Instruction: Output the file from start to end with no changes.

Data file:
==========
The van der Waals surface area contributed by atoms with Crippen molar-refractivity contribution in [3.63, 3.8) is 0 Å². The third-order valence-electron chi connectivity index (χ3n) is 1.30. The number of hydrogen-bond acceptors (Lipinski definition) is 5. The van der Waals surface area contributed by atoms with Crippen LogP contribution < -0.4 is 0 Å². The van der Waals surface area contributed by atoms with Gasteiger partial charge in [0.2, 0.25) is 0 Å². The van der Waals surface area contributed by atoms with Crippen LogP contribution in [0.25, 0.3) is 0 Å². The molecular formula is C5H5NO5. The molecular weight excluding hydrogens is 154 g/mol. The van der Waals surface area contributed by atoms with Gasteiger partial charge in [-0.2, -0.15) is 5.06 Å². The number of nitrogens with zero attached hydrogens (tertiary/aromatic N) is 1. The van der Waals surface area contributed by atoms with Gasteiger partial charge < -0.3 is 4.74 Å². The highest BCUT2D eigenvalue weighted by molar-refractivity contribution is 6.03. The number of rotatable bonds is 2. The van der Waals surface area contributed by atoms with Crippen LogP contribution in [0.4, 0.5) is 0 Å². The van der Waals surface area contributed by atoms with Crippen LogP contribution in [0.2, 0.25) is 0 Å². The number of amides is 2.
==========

The van der Waals surface area contributed by atoms with Crippen molar-refractivity contribution in [3.63, 3.8) is 0 Å². The third-order valence-electron chi connectivity index (χ3n) is 1.30. The number of hydrogen-bond acceptors (Lipinski definition) is 5. The van der Waals surface area contributed by atoms with Crippen LogP contribution < -0.4 is 0 Å². The van der Waals surface area contributed by atoms with Gasteiger partial charge in [0.2, 0.25) is 0 Å². The van der Waals surface area contributed by atoms with Crippen LogP contribution in [0.25, 0.3) is 0 Å². The molecular formula is C5H5NO5. The molecular weight excluding hydrogens is 154 g/mol. The van der Waals surface area contributed by atoms with Gasteiger partial charge in [-0.2, -0.15) is 5.06 Å². The number of nitrogens with zero attached hydrogens (tertiary/aromatic N) is 1. The van der Waals surface area contributed by atoms with Gasteiger partial charge < -0.3 is 4.74 Å². The highest BCUT2D eigenvalue weighted by molar-refractivity contribution is 6.03. The number of rotatable bonds is 2. The van der Waals surface area contributed by atoms with Crippen LogP contribution in [0.4, 0.5) is 0 Å². The van der Waals surface area contributed by atoms with Crippen LogP contribution in [0.2, 0.25) is 0 Å². The number of amides is 2.